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Publisher's Summary

Getting shot in the chest as a rookie ATF agent, bartering for machine guns, throttling down the highway at 100 miles per hour, and responding to a full-scale, bloody riot between the Hells Angels and their rivals, the Mongols---these are just a few of the high-adrenaline experiences Jay Dobyns recounts in this action-packed, hard to imagine, but true story of how he infiltrated the legendary Hells Angels. Dobyns leaves no stone of his harrowing journey unturned. At runs and clubhouses, between rides and riots, Dobyns befriends bad-ass bikers, meth-fueled "old ladies", gun fetishists, psycho-killer ex-cons, and even some of the "Filthy Few"---the elite of the Hells Angels who've committed extreme violence on behalf of their club.
Eventually, at parties staged behind heavily armed security, he meets legendary club members such as Chuck Zito, Johnny Angel, and the godfather of all bikers, Ralph "Sonny" Barger. To blend in with them, he gets full-arm ink; to win their respect, he vows to prove himself a stone-cold killer. Hardest of all is leading a double life, which has him torn between his devotion to his wife and children and his pledge to become the first federal agent ever to be "fully patched" into the Angels' near-impregnable ranks.
His act is so convincing that he comes within a hairsbreadth of losing himself. Eventually, he realizes that just as he's been infiltrating the Hells Angels, they've been infiltrating him. And just as they're not all bad, he's not all good.
Reminiscent of Donnie Brasco's uncovering of the true Mafia, this is an eye-opening portrait of the world of bikers - the most in-depth since Hunter Thompson's seminal work - one that fully describes the seductive lure criminal camaraderie has for men who would otherwise be powerless outsiders. Here is all the nihilism, hate, and intimidation, but also the freedom - and, yes, brotherhood---of the only truly American form of organized crime.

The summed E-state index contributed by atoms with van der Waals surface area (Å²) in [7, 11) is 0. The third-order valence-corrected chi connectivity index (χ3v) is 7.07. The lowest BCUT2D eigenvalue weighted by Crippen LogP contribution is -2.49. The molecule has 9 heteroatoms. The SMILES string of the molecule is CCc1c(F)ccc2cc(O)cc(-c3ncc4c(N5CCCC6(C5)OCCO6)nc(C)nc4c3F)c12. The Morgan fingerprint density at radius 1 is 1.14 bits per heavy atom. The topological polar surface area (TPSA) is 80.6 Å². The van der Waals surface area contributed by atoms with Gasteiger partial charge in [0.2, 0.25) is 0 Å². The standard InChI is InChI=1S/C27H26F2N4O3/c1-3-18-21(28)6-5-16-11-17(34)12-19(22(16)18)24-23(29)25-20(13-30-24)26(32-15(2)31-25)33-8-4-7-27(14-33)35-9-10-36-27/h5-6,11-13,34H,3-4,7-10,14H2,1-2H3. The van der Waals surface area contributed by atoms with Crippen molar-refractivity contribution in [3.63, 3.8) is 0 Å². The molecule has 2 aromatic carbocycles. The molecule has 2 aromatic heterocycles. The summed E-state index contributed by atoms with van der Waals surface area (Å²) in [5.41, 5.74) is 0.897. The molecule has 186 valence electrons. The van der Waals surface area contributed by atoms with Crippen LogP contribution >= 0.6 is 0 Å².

©2009 Jay Dobyns and Nils Johnson-Shelton (P)2009 Tantor
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Critic Reviews

"A fascinating look at the Hells Angels and the price one man paid for infiltrating the gang." ( Booklist)
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Customer Reviews

Most Helpful
2 out of 5 stars
By Clay on 05-25-09

Trashy but entertaining

This book contains alot of trashy language which I expected with the subject matter. I also tend not to believe most of the author's stories because he goes into way too much detail. I mean-how could he remember every little thing he ate at the Phoenix Waffle house 5 years later. I think the Hydroxy Cut screwed with his brain!

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10 of 10 people found this review helpful

2 out of 5 stars
By Chris on 12-27-12

"I would avoid this one..."

I loved "Under and Alone" and was hoping that I would get more of that with this book, but it was not to be. One of the reviewers mentioned that the author was totally full of himself and the plot lingered on with meaningless commentary. Having not listened to the book yet, I thought that this review had to be harsh and I gave it a try. The review was totally right on. Some of the egotistical comments almost made me stop listening and move on to something else. I hung on and must say it was a disappointing ride. No doubt, what he and his fellow agents did to infiltrate the Hells Angels was extremely brave and commendable, but the book itself is totally lacking anything of substance to keep your interest. One or two chapters could have covered it.

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8 of 8 people found this review helpful

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